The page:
Why 2020 Democrats Aren't Highlighting the Rape Allegation Against Trump

Charlotte Alter
"Candidates jump in once it is elevated," one staffer to a top-tier Democratic presidential candidate says.

It’s been three days days since the writer E. Jean Carroll accused President Donald Trump of rape, but the allegation has caused barely a ripple in the 2020 campaign.

The nearly two dozen Democrats vying to unseat Trump have issued statements expressing the usual sentiments: shock, disgust, calls for investigations. Senator Elizabeth Warren may have captured the reaction best: “We know Donald Trump’s character. And it’s revealed every single day,” she told reporters last week. “There aren’t any real surprises. Just the details.”

In a cover story in New York Magazine, the longtime advice columnist wrote that she remembered Trump “forcing his fingers around my private area,” and recalled that he thrust “his penis halfway — or completely, I’m not certain — inside me.” She told two friends about the incident immediately afterwards, and both confirmed the incident to New York, although TIME could not independently confirm the allegations.

Trump has repeatedly denied the charges. He said in a statement that he “never met” Carroll, even though the author published a picture of them together at a party. On Monday, Trump again denied the allegation in an interview with The Hill. “I’ll say it with great respect: Number one, she’s not my type,” he said. “Number two, it never happened. It never happened, OK?”

It was the most serious allegation to date against a President who has been taped bragging about grabbing women “by the pussy” and accused of sexually assaulting or harassing at least 21 other women. (Trump denies them all.) Carroll is the first woman to publicly accuse Trump of rape. (His ex-wife Ivana Trump once privately accused him of raping her, but later walked back her claims, saying she didn’t mean it “in a literal or criminal sense.”)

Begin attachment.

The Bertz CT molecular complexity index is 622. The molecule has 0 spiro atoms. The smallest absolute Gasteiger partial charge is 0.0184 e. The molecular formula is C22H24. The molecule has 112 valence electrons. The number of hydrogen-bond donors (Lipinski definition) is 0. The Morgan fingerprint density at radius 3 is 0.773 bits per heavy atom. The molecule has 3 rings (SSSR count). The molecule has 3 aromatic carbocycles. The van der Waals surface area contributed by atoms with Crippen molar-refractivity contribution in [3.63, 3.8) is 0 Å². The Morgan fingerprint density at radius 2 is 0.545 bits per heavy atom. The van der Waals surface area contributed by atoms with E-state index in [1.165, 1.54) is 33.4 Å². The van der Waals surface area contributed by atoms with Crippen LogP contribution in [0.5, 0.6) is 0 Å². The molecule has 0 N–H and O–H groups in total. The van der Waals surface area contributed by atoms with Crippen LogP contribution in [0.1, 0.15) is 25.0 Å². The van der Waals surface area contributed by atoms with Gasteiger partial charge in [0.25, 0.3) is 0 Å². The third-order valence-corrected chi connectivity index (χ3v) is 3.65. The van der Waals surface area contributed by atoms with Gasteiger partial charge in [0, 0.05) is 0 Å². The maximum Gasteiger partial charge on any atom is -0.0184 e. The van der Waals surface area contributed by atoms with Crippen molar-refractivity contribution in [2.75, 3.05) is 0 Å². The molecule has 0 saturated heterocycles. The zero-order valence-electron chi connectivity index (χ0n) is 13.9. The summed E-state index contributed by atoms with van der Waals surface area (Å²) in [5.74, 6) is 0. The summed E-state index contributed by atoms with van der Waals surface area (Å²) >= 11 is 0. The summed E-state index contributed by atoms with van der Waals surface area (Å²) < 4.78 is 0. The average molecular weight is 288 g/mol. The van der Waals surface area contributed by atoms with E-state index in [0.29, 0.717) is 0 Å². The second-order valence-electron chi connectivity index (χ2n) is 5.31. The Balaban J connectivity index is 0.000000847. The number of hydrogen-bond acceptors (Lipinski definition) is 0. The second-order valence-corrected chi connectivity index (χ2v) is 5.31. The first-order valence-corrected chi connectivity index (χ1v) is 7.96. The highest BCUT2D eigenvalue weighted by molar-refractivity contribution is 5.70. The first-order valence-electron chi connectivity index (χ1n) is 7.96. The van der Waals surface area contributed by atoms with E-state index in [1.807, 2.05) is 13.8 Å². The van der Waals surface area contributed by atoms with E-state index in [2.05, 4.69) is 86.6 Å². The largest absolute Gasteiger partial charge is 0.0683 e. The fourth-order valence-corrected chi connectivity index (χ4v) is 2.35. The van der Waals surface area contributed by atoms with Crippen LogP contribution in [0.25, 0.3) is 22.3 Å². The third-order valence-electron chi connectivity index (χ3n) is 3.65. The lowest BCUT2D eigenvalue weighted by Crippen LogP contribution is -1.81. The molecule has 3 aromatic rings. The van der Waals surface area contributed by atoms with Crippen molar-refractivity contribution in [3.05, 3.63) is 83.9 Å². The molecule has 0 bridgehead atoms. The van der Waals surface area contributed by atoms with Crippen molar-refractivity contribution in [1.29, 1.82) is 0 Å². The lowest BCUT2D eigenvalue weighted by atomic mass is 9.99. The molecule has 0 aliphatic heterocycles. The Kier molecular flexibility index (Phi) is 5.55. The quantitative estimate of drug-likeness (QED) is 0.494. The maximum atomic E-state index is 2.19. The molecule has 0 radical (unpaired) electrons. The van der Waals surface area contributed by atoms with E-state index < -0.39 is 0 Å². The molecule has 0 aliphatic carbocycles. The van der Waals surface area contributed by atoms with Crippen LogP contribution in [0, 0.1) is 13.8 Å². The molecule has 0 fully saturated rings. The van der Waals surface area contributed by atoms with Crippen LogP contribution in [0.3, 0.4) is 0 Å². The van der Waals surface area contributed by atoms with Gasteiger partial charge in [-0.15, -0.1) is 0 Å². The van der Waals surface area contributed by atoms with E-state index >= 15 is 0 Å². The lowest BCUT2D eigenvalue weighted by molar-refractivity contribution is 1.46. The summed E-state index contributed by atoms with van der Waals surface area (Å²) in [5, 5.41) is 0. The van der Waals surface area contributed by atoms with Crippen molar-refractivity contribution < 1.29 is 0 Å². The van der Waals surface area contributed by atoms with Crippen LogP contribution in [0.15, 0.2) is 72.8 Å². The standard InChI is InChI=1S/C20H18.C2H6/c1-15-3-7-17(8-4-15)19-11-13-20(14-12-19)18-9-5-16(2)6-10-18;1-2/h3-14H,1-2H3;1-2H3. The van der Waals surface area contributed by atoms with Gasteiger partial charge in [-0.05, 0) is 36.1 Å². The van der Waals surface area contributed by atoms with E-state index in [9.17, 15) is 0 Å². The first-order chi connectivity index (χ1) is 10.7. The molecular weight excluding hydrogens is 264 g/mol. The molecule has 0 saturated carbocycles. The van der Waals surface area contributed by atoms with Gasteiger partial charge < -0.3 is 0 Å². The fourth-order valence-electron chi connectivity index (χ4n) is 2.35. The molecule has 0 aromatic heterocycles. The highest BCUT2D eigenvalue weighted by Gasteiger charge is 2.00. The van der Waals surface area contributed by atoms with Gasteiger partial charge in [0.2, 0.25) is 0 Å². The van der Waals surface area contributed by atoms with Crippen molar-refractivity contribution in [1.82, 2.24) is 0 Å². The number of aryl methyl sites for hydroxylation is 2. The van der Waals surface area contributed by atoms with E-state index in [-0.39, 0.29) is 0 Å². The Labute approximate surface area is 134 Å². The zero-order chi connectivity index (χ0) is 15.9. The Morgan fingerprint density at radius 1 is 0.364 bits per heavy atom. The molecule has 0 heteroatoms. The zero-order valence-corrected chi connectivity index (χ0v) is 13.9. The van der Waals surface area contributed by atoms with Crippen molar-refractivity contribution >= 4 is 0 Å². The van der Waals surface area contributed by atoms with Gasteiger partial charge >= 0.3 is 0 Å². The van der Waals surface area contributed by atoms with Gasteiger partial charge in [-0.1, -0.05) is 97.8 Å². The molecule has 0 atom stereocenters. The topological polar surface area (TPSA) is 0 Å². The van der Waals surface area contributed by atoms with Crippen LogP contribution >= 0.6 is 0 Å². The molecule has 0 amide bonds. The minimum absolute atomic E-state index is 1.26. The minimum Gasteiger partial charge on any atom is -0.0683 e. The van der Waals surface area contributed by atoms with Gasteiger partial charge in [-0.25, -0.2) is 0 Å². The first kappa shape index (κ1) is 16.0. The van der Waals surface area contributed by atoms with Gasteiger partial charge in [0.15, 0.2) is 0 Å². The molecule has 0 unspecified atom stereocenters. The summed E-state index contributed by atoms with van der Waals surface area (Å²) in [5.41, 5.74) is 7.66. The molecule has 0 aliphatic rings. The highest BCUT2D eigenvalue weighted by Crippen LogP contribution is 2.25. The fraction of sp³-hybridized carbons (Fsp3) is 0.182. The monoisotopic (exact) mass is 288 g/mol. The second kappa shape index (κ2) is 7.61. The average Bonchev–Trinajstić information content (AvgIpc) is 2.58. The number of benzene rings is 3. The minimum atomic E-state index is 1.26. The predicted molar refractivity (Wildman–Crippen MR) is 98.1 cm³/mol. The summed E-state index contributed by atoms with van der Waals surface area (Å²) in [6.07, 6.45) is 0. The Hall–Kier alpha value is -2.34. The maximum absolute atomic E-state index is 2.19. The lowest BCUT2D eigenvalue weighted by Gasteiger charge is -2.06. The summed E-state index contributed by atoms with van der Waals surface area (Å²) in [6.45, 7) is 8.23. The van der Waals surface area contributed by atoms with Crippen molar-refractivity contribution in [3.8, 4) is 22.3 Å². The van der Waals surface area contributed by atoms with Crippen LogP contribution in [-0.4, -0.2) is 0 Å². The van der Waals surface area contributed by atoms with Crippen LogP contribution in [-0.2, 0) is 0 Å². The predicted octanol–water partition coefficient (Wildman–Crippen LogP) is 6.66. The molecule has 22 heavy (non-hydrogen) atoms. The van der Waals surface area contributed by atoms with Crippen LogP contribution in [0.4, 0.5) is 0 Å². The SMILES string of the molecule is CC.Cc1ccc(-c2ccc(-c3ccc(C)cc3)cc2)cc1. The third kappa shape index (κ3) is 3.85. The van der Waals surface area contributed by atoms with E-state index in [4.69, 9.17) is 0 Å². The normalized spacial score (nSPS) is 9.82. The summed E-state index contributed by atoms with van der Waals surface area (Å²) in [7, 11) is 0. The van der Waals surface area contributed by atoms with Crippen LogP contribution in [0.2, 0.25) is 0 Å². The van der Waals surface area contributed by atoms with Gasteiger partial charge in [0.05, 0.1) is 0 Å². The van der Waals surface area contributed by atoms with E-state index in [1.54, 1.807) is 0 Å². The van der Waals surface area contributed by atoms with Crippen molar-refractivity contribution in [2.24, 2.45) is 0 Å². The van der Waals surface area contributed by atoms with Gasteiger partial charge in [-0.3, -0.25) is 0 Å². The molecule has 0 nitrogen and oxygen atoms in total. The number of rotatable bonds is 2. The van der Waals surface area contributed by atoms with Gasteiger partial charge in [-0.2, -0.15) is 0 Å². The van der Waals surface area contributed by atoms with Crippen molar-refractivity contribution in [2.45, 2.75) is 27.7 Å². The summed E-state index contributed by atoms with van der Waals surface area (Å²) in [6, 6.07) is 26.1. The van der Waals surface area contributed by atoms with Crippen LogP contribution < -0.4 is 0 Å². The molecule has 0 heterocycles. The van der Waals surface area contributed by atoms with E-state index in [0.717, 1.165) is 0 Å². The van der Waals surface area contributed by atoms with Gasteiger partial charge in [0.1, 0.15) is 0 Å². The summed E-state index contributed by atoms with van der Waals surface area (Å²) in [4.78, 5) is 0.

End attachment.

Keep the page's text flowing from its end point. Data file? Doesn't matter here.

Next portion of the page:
Yet the allegation against the President of the United States has not shifted the dynamics of the 2020 race, and most of the Democratic candidates responded with the bare minimum of condemnation.

Former Vice President Joe Biden called it a “serious allegation.” Senator Kamala Harris said through a spokeswoman that she would “support any investigations—law enforcement or otherwise.” Former Rep. Beto O’Rourke called for “accountability and justice.” Senator Kirsten Gillibrand, whose campaign has emphasized her record of supporting sexual assault victims, never tweeted about the story.

The muted response sent a loud message: even in a post-Me Too era, Democratic candidates don’t believe condemning the President’s alleged sexual crimes is a winning political issue. TIME reached out to four prominent presidential campaigns for further insight into internal deliberations, and none wanted to comment on the record. Staffers for three of them described a calculus that was at once practical and defeatist: at this point in the race, they’re running against each other, not Trump. Days before the first primary debates, the candidates are busy prepping their talking points about their vision for the future, and don’t want to get sucked into the President’s vortex of accusations and denials.

Those staffers noted that in a week dominated by tensions with Iran and new details about “appalling” conditions for migrant children at the border, a rape allegation against the President barely made front-page news.

“The media has a responsibility to elevate this stuff, and folks are already noting how it’s absurd that the media is treating a rape accusation against the President of the United States as, at best, C-block news,” said one staffer to a top-tier Democratic presidential candidate. “Candidates jump in once it is elevated.” Of course, the allegation came to light on the cover of a major magazine, was covered by every major news outlet, and Carroll appeared on major cable news shows.

Instead, the campaigns’ decision not to take up the issue more aggressively reflects a political calculation. Multiple allegations of sexual assault didn’t stop Trump in 2016, the staffers pointed out. And it’s not clear they’ll do much to hurt him now. Roughly 50% of registered voters believe the allegations against Trump are credible, according to a 2017 Politico/Morning Consult poll, including 39% of Trump voters. That means there’s a significant number of voters who believe Trump probably sexually assaulted women—and voted for him anyway.

It’s too early to know how the latest allegations will play out in the 2020 campaign. But what seems clear is the Democratic candidates have all reached the same private conclusion: if Trump loses, it won’t be because of this.